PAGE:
Red Dancer

While it’s usually easy to enjoy the drawing process while I’m sunk deeply into it, it’s usually not nearly as easy to enjoy the finished result immediately after stepping out of the glow of the flow. It is all too easy to zero in, seeing all the marks that were missed and feeling the full fresh weight of unmet expectations.

I believe we are all pretty much on the same page on this. It’s something we can all relate too.

After taking a moment (preferably a great many moments), to step away, and look back at a drawing, it’s usually not difficult to remember the delight that was experienced while working the colors into a drawing. Now looking at it, if it was there in its making, it’s often found in the finished drawing. For me, I’m recognizing that drawing doesn’t need to come across as if it’s a specimen pinned down on a sheet of paper, or a mimemic representation of life. Other artists fill that role much, much better than I do and with vastly more conviction. At this point, I’m comfortable with simply exploring the character of my own personal skill while exploring my agendas, and delighting myself with the pleasure of pushing a pastel across a piece of paper.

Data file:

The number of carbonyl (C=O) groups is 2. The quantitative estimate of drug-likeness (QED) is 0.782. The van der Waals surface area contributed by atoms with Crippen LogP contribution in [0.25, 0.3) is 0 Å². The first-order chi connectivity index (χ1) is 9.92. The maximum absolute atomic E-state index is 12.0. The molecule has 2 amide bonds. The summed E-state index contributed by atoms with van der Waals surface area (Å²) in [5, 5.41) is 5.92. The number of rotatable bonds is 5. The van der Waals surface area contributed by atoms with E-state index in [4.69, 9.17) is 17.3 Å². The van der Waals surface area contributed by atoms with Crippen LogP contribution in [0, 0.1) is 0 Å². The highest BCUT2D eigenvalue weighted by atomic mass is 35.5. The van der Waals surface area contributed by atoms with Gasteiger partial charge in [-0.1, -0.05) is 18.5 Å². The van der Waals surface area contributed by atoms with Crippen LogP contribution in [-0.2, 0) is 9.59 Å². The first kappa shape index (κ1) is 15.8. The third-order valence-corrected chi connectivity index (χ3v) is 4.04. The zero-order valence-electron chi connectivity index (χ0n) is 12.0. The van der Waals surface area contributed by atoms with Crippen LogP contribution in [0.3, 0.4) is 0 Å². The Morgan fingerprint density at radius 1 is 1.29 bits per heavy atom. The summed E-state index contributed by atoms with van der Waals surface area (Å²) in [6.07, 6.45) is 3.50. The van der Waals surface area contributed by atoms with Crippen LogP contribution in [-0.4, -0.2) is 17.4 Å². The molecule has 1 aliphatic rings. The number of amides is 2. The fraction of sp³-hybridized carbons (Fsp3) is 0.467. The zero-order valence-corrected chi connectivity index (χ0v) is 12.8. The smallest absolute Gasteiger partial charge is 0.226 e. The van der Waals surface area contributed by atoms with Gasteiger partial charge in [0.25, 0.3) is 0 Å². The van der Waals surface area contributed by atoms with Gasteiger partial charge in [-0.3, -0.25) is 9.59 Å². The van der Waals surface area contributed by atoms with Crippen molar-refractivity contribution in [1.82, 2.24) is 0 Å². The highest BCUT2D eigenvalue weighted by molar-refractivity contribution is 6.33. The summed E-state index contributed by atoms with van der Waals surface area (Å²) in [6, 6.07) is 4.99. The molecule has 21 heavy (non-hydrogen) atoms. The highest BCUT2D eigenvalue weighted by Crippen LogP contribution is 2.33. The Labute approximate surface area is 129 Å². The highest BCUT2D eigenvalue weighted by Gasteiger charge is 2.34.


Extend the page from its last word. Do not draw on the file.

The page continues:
So far, it’s as straight forward as this. It’s still a joy based process. 

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